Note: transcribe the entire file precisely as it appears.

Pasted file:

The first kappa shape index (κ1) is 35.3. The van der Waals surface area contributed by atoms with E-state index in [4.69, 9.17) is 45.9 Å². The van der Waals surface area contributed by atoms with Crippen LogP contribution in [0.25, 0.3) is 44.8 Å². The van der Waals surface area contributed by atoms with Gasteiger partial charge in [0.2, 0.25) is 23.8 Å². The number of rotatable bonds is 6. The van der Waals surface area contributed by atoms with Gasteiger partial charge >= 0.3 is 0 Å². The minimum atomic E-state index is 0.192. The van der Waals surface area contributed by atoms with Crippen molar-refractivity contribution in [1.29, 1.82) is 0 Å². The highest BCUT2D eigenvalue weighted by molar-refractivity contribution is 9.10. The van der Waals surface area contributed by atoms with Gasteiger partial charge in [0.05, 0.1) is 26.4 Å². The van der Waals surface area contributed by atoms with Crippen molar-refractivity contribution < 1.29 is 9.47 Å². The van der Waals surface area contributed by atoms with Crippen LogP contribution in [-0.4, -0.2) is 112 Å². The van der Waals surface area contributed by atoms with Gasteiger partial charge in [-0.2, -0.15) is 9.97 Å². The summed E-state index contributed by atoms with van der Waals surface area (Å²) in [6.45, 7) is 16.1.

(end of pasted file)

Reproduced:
The first kappa shape index (κ1) is 35.3. The van der Waals surface area contributed by atoms with E-state index in [4.69, 9.17) is 45.9 Å². The van der Waals surface area contributed by atoms with Crippen LogP contribution in [0.25, 0.3) is 44.8 Å². The van der Waals surface area contributed by atoms with Gasteiger partial charge in [0.2, 0.25) is 23.8 Å². The number of rotatable bonds is 6. The van der Waals surface area contributed by atoms with Gasteiger partial charge >= 0.3 is 0 Å². The minimum atomic E-state index is 0.192. The van der Waals surface area contributed by atoms with Crippen molar-refractivity contribution in [1.29, 1.82) is 0 Å². The highest BCUT2D eigenvalue weighted by molar-refractivity contribution is 9.10. The van der Waals surface area contributed by atoms with Gasteiger partial charge in [0.05, 0.1) is 26.4 Å². The van der Waals surface area contributed by atoms with Crippen molar-refractivity contribution < 1.29 is 9.47 Å². The van der Waals surface area contributed by atoms with Crippen LogP contribution in [-0.4, -0.2) is 112 Å². The van der Waals surface area contributed by atoms with Gasteiger partial charge in [-0.2, -0.15) is 9.97 Å². The summed E-state index contributed by atoms with van der Waals surface area (Å²) in [6.45, 7) is 16.1.